Found guilty on all 10 counts
Greg Reyes, former CEO of Brocade, was convicted today of all 10 counts he was charged with of criminal securities fraud for backdating stock options and lying about it in a San Francisco courtroom. He faces 20 years in prison.
Mr. Reyes made some $380 million dollars off Brocade during the dot com boom. What investors didn’t know is that if he had followed the proper accounting rules Brocade’s $67 million FY2000 profit would have been a $950 million loss, at least on paper. Options are a non-cash expense, but so are a lot of other things that show up on income statements.
None of the backdated options went to Mr. Reyes
His defense claimed that he was a sales guy and didn’t understand accounting enough to know that backdating options and falsifying board minutes was a no-no. But the “everyone was doing what I didn’t understand” defense failed to persuade the jury.
As I noted last July
I’m no lawyer, but given that Mr. Reyes sold $380 million of Brocade stock while investors believed the company was profitable, maybe the hope of “enrichment” clouded the man’s judgment.
Evidently a similar thought occurred to the jury.
The StorageMojo take
This has no impact on the Brocade of today, other than their culture is a direct descendent of the company that Mr. Reyes built. Like EMC, Brocade was a sales-focused culture with a “whatever it takes” mentality. They achieved fast growth for a time but are floundering because they handed their future over to storage OEMs who could care less if Brocade lives or dies. Their strategy is in worse disarray than EMC’s while their core fibre channel business is starting to decline.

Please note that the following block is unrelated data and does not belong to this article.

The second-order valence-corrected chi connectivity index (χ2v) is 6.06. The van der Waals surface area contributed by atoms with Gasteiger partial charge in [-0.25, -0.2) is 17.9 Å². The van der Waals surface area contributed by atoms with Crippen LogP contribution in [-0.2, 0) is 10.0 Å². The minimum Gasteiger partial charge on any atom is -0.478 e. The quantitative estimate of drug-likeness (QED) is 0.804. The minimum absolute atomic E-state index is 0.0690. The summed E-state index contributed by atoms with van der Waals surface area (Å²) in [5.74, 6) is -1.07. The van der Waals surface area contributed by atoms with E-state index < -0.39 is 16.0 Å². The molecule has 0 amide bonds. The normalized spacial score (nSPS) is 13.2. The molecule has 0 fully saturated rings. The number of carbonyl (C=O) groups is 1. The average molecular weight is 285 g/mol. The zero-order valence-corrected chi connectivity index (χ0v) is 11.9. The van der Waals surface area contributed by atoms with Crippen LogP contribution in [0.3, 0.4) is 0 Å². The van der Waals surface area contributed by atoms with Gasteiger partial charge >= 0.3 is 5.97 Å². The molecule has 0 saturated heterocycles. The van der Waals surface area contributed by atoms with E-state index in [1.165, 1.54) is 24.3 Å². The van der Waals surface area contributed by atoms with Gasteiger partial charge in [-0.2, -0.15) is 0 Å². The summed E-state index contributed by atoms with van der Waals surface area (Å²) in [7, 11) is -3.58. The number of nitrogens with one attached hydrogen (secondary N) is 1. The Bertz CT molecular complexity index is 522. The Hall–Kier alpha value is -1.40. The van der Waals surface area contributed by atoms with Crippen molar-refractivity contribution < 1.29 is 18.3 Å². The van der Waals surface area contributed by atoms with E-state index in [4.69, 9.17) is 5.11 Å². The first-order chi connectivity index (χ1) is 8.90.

I hope they can turn it around, but I’m more than dubious. Most of the world doesn’t need fibre channel and there are better places to buy Ethernet and Infiniband.
Comments welcome, as always. If Brocade is stronger than I know, please elucidate.
I’ve been following your blog for a while, and you seem to have a deep passion for Infiniband. You also seem to predict the death of Fiber Channel pretty frequently.
I’ve done some googling around, and there seem to be few articles which compare the two technologies, and those are from 2000 or 2001. I’d love to see a discussion of where how you see ‘the plumbing’ shaking out over the next few years.
Disclaimer: I’m a sysadmin. Until pretty recently, I’ve focused on systems, not SANs. So I’m really coming up to speed on this stuff, but I still have a long way to go.
It seems to me that the deal killer for Infiniband is the distance limitations. In a data center of any size, 17-20m is nothing. The flexibility of 4gbs FC speeds, over 100 and 200m lengths seems to outweigh the very low latency, and higher throughput that Infiniband offers.
Granted, you can do a slower, longer distance version of Infiniband.
To my mind, this seems to doom Infiniband to be a really nice solution for clusters, or for systems that share a rack (or adjacent racks), and have very high IO requirements. However, for a general ‘plumbing’ solution for systems to reach their storage, it doesn’t seem to offer the flexibility needed.
RE: “Granted, you can do a slower, longer distance version of Infiniband”
In case you haven’t seen it, take a look Craig Prescott’s comment at:
and Craig being quoted in an Obsidian article:
Obsidian Longbow Delivers InfiniBand Storage
Interesting Strategy and some really good numbers in that article.
If you have deep pockets, and need the HPC performance numbers, the long-haul IB is the way to go.
As you mention, there is a “poor-boy” Strategy that can deliver IB cost-justification performance numbers.